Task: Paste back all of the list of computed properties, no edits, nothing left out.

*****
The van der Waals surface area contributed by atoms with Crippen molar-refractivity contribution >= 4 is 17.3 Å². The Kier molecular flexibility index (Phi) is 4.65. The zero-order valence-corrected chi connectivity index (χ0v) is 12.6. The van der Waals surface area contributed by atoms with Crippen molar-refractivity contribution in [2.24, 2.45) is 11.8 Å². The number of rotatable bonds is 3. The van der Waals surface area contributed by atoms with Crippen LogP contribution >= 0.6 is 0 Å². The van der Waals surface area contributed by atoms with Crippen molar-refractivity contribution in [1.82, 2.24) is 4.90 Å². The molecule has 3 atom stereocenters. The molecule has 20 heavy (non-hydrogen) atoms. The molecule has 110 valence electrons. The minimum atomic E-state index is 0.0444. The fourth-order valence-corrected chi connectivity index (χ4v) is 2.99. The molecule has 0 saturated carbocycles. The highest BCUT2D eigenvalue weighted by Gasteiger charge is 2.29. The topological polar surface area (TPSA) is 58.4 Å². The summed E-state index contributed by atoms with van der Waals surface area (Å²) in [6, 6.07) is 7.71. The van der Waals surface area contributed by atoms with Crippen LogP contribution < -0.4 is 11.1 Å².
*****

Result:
The van der Waals surface area contributed by atoms with Crippen molar-refractivity contribution >= 4 is 17.3 Å². The Kier molecular flexibility index (Phi) is 4.65. The zero-order valence-corrected chi connectivity index (χ0v) is 12.6. The van der Waals surface area contributed by atoms with Crippen molar-refractivity contribution in [2.24, 2.45) is 11.8 Å². The number of rotatable bonds is 3. The van der Waals surface area contributed by atoms with Crippen LogP contribution >= 0.6 is 0 Å². The van der Waals surface area contributed by atoms with Crippen molar-refractivity contribution in [1.82, 2.24) is 4.90 Å². The molecule has 3 atom stereocenters. The molecule has 20 heavy (non-hydrogen) atoms. The molecule has 110 valence electrons. The minimum atomic E-state index is 0.0444. The fourth-order valence-corrected chi connectivity index (χ4v) is 2.99. The molecule has 0 saturated carbocycles. The highest BCUT2D eigenvalue weighted by Gasteiger charge is 2.29. The topological polar surface area (TPSA) is 58.4 Å². The summed E-state index contributed by atoms with van der Waals surface area (Å²) in [6, 6.07) is 7.71. The van der Waals surface area contributed by atoms with Crippen LogP contribution < -0.4 is 11.1 Å².